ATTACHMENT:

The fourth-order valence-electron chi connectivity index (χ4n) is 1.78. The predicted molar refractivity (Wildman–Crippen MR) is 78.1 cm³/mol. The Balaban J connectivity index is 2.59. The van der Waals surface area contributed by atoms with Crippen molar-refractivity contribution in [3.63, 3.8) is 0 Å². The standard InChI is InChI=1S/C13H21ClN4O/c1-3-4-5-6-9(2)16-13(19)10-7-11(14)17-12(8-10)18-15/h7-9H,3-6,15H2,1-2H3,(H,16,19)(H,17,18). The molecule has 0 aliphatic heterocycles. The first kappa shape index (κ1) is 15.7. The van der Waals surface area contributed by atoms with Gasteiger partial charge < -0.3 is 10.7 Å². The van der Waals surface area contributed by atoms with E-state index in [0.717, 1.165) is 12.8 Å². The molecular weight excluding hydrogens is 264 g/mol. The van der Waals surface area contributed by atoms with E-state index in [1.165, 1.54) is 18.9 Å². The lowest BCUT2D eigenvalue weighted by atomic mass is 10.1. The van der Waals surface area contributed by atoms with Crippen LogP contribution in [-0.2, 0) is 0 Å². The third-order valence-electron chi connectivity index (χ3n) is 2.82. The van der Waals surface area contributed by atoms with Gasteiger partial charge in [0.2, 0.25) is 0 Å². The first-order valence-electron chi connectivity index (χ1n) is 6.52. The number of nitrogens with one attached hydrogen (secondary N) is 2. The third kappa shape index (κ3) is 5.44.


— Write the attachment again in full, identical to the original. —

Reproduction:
The fourth-order valence-electron chi connectivity index (χ4n) is 1.78. The predicted molar refractivity (Wildman–Crippen MR) is 78.1 cm³/mol. The Balaban J connectivity index is 2.59. The van der Waals surface area contributed by atoms with Crippen molar-refractivity contribution in [3.63, 3.8) is 0 Å². The standard InChI is InChI=1S/C13H21ClN4O/c1-3-4-5-6-9(2)16-13(19)10-7-11(14)17-12(8-10)18-15/h7-9H,3-6,15H2,1-2H3,(H,16,19)(H,17,18). The molecule has 0 aliphatic heterocycles. The first kappa shape index (κ1) is 15.7. The van der Waals surface area contributed by atoms with Gasteiger partial charge < -0.3 is 10.7 Å². The van der Waals surface area contributed by atoms with E-state index in [0.717, 1.165) is 12.8 Å². The molecular weight excluding hydrogens is 264 g/mol. The van der Waals surface area contributed by atoms with E-state index in [1.165, 1.54) is 18.9 Å². The lowest BCUT2D eigenvalue weighted by atomic mass is 10.1. The van der Waals surface area contributed by atoms with Crippen LogP contribution in [-0.2, 0) is 0 Å². The third-order valence-electron chi connectivity index (χ3n) is 2.82. The van der Waals surface area contributed by atoms with Gasteiger partial charge in [0.2, 0.25) is 0 Å². The first-order valence-electron chi connectivity index (χ1n) is 6.52. The number of nitrogens with one attached hydrogen (secondary N) is 2. The third kappa shape index (κ3) is 5.44.